owners, in trying to figure out how to keep a little bit of 1902 alive into
the 21st century.

Quote:
>PS: Down with the anti-trust exemption!

Ah, yes, the mythical A.T.E.  There isn't one, you know.  Not legislatively
speaking, anyway.  The so-called "antitrust exemption" is really nothing more
complicated than three consecutive legally indefensible Supreme Court rulings.
The first, in 1922, claimed that Major League Baseball did not constitute
interstate trade; nobody (not even the Court) believes this any more.  The
second and third both held essentially that, while baseball is in fact bound
by antitrust laws in principle (the way pro football and basketball have been
bound in fact for years), nevertheless it would be too disruptive to too many
people (read: the owners) to actually enforce the law, so we won't.

Great.

I'm currently in the middle of reading Marvin Miller's new book, "A Whole
Different Ballgame".  Fascinating stuff.  You Bowie Kuhn-haters out there
*must* read this; it'll make your whole year.  ("Bowie's second intention
was to pick my brains.  There was scant possibility of reciprocity in that
department...")

Quote:
>"One likes to believe in the freedom of baseball" - Geddy Lee

--
       David Tate        |"Out of the dugout endlessly swinging,

 Prof. of Story Problems | Out of the six-month season..."            
 Member ORSA, TIMS, SABR |      Walt "Lefty" Whitman

 
 
 

Owners Vote to re-open contract talks

Post by Ted Fra » Thu, 10 Dec 1992 08:48:35

Quote:


>>PS: Down with the anti-trust exemption!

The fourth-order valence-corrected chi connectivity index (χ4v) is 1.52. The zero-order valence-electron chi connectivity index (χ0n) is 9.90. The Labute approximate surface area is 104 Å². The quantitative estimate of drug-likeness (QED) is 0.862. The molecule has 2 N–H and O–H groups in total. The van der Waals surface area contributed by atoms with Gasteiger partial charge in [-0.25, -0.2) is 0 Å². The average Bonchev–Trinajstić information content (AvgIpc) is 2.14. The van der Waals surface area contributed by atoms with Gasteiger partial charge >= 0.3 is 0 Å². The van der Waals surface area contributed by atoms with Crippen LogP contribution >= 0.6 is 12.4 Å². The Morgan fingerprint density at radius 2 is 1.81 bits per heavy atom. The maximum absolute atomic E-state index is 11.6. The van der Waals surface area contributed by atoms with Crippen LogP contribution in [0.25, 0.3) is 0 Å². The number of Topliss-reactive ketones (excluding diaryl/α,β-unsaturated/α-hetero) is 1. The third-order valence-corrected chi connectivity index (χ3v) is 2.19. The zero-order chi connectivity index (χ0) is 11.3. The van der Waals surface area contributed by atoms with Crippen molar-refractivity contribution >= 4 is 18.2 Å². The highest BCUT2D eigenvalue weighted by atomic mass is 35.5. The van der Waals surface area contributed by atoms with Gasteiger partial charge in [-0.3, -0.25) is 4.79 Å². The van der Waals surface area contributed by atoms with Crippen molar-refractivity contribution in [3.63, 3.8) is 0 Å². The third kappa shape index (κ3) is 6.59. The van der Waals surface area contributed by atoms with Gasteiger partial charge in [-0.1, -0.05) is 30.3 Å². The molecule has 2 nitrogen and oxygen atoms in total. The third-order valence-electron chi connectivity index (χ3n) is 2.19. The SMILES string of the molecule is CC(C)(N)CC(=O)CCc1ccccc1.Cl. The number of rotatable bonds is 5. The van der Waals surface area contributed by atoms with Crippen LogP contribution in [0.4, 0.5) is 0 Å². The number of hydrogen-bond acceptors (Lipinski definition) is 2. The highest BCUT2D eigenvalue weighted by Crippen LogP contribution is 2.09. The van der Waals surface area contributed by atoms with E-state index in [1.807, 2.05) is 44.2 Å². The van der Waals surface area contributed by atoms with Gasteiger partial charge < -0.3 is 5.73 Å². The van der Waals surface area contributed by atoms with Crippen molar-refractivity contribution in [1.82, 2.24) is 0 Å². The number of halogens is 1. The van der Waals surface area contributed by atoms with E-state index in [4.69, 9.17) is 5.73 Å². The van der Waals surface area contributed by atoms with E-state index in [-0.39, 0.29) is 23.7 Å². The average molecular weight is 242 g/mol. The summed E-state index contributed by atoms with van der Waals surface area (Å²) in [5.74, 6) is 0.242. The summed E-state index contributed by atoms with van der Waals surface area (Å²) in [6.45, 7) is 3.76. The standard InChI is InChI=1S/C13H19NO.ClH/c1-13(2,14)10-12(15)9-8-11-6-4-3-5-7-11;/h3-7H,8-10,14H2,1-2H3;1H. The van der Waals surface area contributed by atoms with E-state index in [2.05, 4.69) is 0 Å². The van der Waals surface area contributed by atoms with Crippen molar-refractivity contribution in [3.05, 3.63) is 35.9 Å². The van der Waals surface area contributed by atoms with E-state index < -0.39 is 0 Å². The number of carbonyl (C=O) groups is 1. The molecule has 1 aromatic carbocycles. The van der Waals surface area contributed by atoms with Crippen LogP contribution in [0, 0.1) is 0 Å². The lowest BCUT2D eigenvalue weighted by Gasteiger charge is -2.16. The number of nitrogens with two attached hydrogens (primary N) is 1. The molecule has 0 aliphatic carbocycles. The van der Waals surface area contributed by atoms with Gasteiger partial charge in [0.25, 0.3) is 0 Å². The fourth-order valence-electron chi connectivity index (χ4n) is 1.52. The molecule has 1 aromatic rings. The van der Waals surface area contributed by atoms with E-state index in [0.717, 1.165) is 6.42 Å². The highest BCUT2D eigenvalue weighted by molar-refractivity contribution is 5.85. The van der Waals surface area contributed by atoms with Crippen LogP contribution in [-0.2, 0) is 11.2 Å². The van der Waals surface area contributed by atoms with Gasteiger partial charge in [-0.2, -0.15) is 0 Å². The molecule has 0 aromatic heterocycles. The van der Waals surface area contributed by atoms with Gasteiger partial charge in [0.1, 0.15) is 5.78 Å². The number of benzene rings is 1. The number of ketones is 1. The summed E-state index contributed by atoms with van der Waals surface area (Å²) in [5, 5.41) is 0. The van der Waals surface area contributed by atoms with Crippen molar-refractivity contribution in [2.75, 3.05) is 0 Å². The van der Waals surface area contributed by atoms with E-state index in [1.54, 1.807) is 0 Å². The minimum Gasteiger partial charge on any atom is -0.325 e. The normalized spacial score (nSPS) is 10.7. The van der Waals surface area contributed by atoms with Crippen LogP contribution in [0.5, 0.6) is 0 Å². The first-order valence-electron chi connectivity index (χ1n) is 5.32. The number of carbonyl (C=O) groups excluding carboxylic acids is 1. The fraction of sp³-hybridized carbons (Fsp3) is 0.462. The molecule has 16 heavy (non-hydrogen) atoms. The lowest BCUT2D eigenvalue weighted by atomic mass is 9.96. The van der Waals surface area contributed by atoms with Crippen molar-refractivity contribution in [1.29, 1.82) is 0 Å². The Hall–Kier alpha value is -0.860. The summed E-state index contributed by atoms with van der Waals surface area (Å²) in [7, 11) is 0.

>Ah, yes, the mythical A.T.E.  There isn't one, you know.  Not legislatively
>speaking, anyway.  The so-called "antitrust exemption" is really nothing more
>complicated than three consecutive legally indefensible Supreme Court rulings.
>The first, in 1922, claimed that Major League Baseball did not constitute
>interstate trade; nobody (not even the Court) believes this any more.  The
>second and third both held essentially that, while baseball is in fact bound
>by antitrust laws in principle (the way pro football and basketball have been
>bound in fact for years), nevertheless it would be too disruptive to too many
>people (read: the owners) to actually enforce the law, so we won't.

>Great.

To be fair, part of the reason behind Flood v Kuhn was that Congress had
held hearings regarding the revocation of the exemption, and refused to
do anything about it, leaving the presumption that the Court should adhere
to precedent in the absence of Congressional action to "correct" the
statutory interpretation.  (Witness the 1991 Civil Rights Act, the intent
of which was just that -- to force the Court to adopt a particular
interpretation of the 1964 Civil Rights Act that the Court refused to
adopt.)

The disruption argument is clearly wrong -- there was evidence that the
owners were well aware in the 1970's that they could lose the exemption.  
--

standard disclaimers          | void where prohibited
the university of chicago law school, chicago, illinois 60637